Keeping your cool: Avoiding heat-related illness in football
High school football practice begins today across North Dakota. Players will be strapping on their shoulder pads, forming their mouth guards, lacing up their cleats and taking to the field.
There's just one problem with that.
It's probably going to be hot.
Since 1994, two to three football players have died from heat-related issues every year in this country. That is, until last year, when five players and one coach died due to searing heat during practice.
All of these deaths occurred in southern states like Texas and Florida, but keep in mind that the heat-related death that really brought this issue into the spotlight happened 11 years ago just one state away.
Minnesota Vikings offensive lineman Korey Stringer died at the age of 27 from complications with heatstroke during training camp in 2001. His death made teams at every level rethink their methods of beating the heat.
Despite this, heat-related deaths, which seem preventable, continue to happen.
Temperatures for the next week or practice should remain in the low to mid 80s and most players, let's face it, have probably spent the summer working part-time jobs and playing Xbox 360. I'm not saying there is anything wrong with summer jobs or gaming, but the fact of the matter is that most players are probably not fit enough to handle four hours of rigorous training, wearing a helmet and shoulder pads, in 80- to 90-degree weather every day for the next two weeks and coaches, parents, and the players themselves must take necessary precautions to make sure no one's health is at risk.
So here are a few things to remember when practice starts.
I know this sounds like common sense, but get something to drink if you're thirsty. Don't take a water break after every play, because too much fluid can be a big problem as well. You need to be especially careful on really humid days. If you're an hour into practice, haven't had anything to drink, and yet you're not sweating or thirsty, then you are already in a bad way.
Adjust your diet
Sugar is pretty bad. Caffeine is really bad. Salt can actually be pretty good.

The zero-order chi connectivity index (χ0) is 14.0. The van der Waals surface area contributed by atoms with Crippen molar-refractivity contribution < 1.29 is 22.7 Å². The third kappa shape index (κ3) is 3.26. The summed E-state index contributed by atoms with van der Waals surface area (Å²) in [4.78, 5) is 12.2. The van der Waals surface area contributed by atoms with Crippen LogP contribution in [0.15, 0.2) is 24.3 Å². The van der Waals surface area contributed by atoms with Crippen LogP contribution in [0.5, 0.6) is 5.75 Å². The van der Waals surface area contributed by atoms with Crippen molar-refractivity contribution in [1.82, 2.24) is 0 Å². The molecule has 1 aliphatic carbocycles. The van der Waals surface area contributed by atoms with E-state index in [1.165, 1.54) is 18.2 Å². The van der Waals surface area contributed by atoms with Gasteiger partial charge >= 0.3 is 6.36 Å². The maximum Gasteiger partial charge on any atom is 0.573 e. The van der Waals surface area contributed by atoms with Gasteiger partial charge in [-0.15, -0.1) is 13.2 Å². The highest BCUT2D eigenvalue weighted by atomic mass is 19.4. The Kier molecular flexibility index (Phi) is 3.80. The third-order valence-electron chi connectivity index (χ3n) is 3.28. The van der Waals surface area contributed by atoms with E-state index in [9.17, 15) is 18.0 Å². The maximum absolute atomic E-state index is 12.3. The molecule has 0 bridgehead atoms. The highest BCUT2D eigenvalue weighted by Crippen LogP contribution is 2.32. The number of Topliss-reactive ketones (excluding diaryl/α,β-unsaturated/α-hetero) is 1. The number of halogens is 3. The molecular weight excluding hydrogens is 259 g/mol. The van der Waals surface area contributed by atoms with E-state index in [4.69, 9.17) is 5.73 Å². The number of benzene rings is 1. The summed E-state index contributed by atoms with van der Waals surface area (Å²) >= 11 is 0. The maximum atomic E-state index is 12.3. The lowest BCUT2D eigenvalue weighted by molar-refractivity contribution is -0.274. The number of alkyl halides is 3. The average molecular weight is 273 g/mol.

Salty foods like pretzels and crackers can be great for replenishing electrolytes (like sodium) and carbohydrates after an intense workout.
Eliminate or, at the very least, limit the amount of soda you drink during the season. Cherry Coke is amazing, but it's not doing you any favors.
Wear proper clothing
Having played high school football, I am well aware of the fact that football equipment is not the most breathable attire out there, and that shoulder pads are disgusting after a week or so because of that. Since that stuff does not let air circulate very well, make sure everything else you wear does. Wear light colors as much as you can, as well as materials that wick moisture away from the skin.
Coaches should also keep in mind that the equipment can get fairly heavy, and should consider easing into wearing full pads to let players get used to the weight and the heat. Maybe have them wear only their helmets the first few days, then add shoulder pads and pants with leg pads at a later time.
Make sure you take time to cool down after practice. When you're active, blood tends to pool in your legs. If you don't walk around for 15 minutes or so after exercising, that blood won't circulate fast enough, and you could get dizzy and even pass out. Find shade or go indoors if you want, but keep moving.
If all of these things can be taken into account, I have no doubt this will be a successful, and safe, season.